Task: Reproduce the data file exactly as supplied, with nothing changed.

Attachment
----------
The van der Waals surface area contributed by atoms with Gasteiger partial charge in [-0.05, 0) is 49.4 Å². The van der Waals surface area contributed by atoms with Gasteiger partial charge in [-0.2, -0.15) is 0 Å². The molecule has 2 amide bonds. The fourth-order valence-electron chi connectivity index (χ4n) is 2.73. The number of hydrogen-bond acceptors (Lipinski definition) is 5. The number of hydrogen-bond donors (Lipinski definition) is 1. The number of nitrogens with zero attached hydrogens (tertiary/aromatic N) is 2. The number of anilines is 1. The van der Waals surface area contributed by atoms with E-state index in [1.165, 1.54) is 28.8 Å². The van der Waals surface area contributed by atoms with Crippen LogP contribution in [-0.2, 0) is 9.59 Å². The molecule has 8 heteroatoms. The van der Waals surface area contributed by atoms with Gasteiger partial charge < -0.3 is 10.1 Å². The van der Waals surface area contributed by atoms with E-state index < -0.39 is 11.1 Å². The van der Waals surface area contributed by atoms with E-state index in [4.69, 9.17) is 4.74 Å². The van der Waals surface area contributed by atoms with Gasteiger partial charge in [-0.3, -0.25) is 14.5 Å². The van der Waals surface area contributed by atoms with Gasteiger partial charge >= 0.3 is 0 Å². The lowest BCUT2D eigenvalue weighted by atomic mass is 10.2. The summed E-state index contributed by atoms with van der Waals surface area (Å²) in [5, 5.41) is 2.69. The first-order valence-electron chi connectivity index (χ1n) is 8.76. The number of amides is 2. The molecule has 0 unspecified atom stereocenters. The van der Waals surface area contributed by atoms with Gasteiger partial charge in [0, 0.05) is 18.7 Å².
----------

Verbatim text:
The van der Waals surface area contributed by atoms with Gasteiger partial charge in [-0.05, 0) is 49.4 Å². The van der Waals surface area contributed by atoms with Gasteiger partial charge in [-0.2, -0.15) is 0 Å². The molecule has 2 amide bonds. The fourth-order valence-electron chi connectivity index (χ4n) is 2.73. The number of hydrogen-bond acceptors (Lipinski definition) is 5. The number of hydrogen-bond donors (Lipinski definition) is 1. The number of nitrogens with zero attached hydrogens (tertiary/aromatic N) is 2. The number of anilines is 1. The van der Waals surface area contributed by atoms with E-state index in [1.165, 1.54) is 28.8 Å². The van der Waals surface area contributed by atoms with Crippen LogP contribution in [-0.2, 0) is 9.59 Å². The molecule has 8 heteroatoms. The van der Waals surface area contributed by atoms with Gasteiger partial charge < -0.3 is 10.1 Å². The van der Waals surface area contributed by atoms with E-state index < -0.39 is 11.1 Å². The van der Waals surface area contributed by atoms with E-state index in [4.69, 9.17) is 4.74 Å². The van der Waals surface area contributed by atoms with Gasteiger partial charge in [-0.3, -0.25) is 14.5 Å². The van der Waals surface area contributed by atoms with Gasteiger partial charge >= 0.3 is 0 Å². The lowest BCUT2D eigenvalue weighted by atomic mass is 10.2. The summed E-state index contributed by atoms with van der Waals surface area (Å²) in [5, 5.41) is 2.69. The first-order valence-electron chi connectivity index (χ1n) is 8.76. The number of amides is 2. The molecule has 0 unspecified atom stereocenters. The van der Waals surface area contributed by atoms with Gasteiger partial charge in [0, 0.05) is 18.7 Å².